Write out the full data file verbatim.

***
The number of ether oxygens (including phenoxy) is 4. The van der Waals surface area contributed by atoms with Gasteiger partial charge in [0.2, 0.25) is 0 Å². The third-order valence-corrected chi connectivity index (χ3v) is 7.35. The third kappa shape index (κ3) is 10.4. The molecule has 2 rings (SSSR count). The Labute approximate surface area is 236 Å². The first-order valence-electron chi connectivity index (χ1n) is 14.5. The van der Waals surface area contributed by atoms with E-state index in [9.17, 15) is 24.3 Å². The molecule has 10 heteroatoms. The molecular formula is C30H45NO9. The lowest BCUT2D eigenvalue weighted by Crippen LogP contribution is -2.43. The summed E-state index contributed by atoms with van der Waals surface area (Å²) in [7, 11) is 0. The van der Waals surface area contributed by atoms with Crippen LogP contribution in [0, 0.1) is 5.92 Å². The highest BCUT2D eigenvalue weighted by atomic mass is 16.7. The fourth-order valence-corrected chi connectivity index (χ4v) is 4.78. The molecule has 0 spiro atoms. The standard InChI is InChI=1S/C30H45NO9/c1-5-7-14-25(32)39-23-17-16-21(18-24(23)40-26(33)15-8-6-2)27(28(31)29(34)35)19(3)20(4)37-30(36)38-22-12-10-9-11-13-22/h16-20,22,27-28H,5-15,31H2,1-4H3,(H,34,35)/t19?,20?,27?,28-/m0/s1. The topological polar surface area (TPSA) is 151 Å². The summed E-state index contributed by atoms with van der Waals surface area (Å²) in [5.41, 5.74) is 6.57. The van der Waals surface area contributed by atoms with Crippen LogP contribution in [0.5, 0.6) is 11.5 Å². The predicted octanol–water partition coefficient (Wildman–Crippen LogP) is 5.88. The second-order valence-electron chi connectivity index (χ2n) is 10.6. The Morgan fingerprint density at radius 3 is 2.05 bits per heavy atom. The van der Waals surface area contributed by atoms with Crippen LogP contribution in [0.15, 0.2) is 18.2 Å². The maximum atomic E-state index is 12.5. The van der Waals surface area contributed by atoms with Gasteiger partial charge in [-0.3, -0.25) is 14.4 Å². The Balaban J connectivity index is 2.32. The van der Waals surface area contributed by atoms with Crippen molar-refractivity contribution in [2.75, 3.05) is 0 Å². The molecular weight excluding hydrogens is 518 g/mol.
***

The number of ether oxygens (including phenoxy) is 4. The van der Waals surface area contributed by atoms with Gasteiger partial charge in [0.2, 0.25) is 0 Å². The third-order valence-corrected chi connectivity index (χ3v) is 7.35. The third kappa shape index (κ3) is 10.4. The molecule has 2 rings (SSSR count). The Labute approximate surface area is 236 Å². The first-order valence-electron chi connectivity index (χ1n) is 14.5. The van der Waals surface area contributed by atoms with E-state index in [9.17, 15) is 24.3 Å². The molecule has 10 heteroatoms. The molecular formula is C30H45NO9. The lowest BCUT2D eigenvalue weighted by Crippen LogP contribution is -2.43. The summed E-state index contributed by atoms with van der Waals surface area (Å²) in [7, 11) is 0. The van der Waals surface area contributed by atoms with Crippen LogP contribution in [0, 0.1) is 5.92 Å². The highest BCUT2D eigenvalue weighted by atomic mass is 16.7. The fourth-order valence-corrected chi connectivity index (χ4v) is 4.78. The molecule has 0 spiro atoms. The standard InChI is InChI=1S/C30H45NO9/c1-5-7-14-25(32)39-23-17-16-21(18-24(23)40-26(33)15-8-6-2)27(28(31)29(34)35)19(3)20(4)37-30(36)38-22-12-10-9-11-13-22/h16-20,22,27-28H,5-15,31H2,1-4H3,(H,34,35)/t19?,20?,27?,28-/m0/s1. The topological polar surface area (TPSA) is 151 Å². The summed E-state index contributed by atoms with van der Waals surface area (Å²) in [5.41, 5.74) is 6.57. The van der Waals surface area contributed by atoms with Crippen LogP contribution in [0.5, 0.6) is 11.5 Å². The predicted octanol–water partition coefficient (Wildman–Crippen LogP) is 5.88. The second-order valence-electron chi connectivity index (χ2n) is 10.6. The Morgan fingerprint density at radius 3 is 2.05 bits per heavy atom. The van der Waals surface area contributed by atoms with Crippen LogP contribution in [0.15, 0.2) is 18.2 Å². The maximum atomic E-state index is 12.5. The van der Waals surface area contributed by atoms with Gasteiger partial charge in [-0.3, -0.25) is 14.4 Å². The Balaban J connectivity index is 2.32. The van der Waals surface area contributed by atoms with Crippen molar-refractivity contribution in [2.75, 3.05) is 0 Å². The molecular weight excluding hydrogens is 518 g/mol.